Deem, James M. The Prisoners of Breendonk: Personal histories from a WWII concentration camp. Boston: Houghton Mifflin Harcourt, 2015. 978-0-544-09664-6. 340 p. $18.99. Gr. 9 & up.
Breendonk was never officially designated a concentration camp by the Nazis, but its status made it no less horrifying for its prisoners. At first, Jews and non-Jews who had committed petty crimes were held in this Belgian prison, forced to perform mindless, backbreaking labor on starvation rations. Later in the war, resistance members were brought here for brutal torture and executions. Except for the testimony and writings of former prisoners, little was known about Breendonk until the author began researching its history. Deen presents a thorough account of prison life and delves into the backgrounds of many of the prisoners. Background information about the Belgian resistance movement gives context. The book is interspersed with valuable primary sources, such as photos, letters and drawings. An afterword tells readers what happened to many of the prisoners featured in the book. THOUGHTS: This would be a solid addition to any library with high interest in the Holocaust or where curriculums delve into this subject. The sketches by an artist imprisoned at Breendonk are most fascinating; I’ve never seen any Holocaust resource with anything so unique.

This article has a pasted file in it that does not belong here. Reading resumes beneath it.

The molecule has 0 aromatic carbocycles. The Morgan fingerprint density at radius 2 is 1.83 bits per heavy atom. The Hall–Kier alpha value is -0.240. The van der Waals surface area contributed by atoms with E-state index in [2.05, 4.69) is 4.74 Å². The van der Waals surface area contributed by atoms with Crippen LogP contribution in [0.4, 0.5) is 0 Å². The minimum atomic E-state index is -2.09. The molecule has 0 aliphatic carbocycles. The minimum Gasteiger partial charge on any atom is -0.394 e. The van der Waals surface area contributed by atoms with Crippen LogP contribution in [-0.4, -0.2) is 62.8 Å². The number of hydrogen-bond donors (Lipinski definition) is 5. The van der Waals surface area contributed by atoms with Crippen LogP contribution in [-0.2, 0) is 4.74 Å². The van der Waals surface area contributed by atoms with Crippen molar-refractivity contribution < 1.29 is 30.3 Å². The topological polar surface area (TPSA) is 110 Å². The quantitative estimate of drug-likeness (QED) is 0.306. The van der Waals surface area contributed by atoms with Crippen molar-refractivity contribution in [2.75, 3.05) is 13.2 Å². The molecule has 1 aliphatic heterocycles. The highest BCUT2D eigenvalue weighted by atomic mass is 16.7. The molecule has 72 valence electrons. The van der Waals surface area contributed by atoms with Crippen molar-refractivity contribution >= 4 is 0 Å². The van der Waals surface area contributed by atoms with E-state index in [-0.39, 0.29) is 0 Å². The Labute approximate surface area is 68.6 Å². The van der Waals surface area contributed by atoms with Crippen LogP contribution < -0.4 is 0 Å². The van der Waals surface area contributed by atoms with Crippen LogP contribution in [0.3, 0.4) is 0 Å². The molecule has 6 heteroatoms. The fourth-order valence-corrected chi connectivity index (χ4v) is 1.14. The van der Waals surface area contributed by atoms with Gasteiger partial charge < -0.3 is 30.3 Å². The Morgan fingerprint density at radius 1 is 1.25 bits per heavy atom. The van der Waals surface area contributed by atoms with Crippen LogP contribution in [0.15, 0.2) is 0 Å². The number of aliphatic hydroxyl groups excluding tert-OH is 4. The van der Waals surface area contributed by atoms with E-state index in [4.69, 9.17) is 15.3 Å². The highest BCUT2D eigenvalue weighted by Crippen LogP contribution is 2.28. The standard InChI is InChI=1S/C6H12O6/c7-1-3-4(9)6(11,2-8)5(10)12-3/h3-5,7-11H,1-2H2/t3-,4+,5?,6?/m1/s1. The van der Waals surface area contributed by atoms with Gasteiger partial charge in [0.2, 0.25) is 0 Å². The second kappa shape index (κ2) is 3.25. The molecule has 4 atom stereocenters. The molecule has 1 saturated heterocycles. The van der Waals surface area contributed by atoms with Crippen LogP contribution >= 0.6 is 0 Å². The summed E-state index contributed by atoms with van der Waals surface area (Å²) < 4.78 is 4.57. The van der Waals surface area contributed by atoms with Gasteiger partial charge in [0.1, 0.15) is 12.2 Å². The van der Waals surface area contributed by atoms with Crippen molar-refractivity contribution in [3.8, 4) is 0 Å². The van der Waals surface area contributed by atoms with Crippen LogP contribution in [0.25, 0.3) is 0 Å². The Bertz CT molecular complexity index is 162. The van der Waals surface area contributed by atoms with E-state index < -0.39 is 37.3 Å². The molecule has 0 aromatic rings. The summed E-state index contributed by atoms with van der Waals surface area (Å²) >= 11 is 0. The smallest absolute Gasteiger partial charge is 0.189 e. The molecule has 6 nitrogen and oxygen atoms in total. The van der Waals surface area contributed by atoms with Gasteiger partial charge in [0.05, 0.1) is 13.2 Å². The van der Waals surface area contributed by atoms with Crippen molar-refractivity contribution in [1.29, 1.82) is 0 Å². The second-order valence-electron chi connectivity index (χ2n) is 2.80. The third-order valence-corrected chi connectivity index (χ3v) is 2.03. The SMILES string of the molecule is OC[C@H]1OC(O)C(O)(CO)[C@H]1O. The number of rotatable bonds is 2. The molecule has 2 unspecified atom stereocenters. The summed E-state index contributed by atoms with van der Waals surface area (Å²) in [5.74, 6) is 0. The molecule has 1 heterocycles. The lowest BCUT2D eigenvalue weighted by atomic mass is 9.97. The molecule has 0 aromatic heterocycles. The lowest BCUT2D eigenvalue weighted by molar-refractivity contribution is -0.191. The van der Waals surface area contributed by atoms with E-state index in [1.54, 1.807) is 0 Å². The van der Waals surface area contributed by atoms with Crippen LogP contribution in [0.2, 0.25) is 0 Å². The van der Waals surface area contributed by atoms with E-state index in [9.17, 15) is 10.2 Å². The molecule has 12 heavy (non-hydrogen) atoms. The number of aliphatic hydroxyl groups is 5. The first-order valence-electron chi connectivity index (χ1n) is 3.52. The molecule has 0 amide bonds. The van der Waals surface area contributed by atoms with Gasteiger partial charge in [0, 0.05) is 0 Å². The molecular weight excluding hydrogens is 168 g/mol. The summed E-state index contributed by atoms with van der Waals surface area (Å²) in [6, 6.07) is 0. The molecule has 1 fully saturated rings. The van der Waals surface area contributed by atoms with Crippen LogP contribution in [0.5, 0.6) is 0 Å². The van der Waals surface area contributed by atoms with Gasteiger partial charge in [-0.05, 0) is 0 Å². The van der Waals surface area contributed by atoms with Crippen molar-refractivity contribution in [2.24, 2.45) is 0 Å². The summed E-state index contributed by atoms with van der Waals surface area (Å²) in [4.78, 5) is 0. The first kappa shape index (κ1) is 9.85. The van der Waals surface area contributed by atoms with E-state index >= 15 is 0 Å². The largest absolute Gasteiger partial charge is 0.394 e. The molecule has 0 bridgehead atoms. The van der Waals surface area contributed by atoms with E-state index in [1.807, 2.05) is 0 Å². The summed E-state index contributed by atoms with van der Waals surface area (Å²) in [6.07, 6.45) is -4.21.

Holocaust Kristen Rowe, Plum Senior High School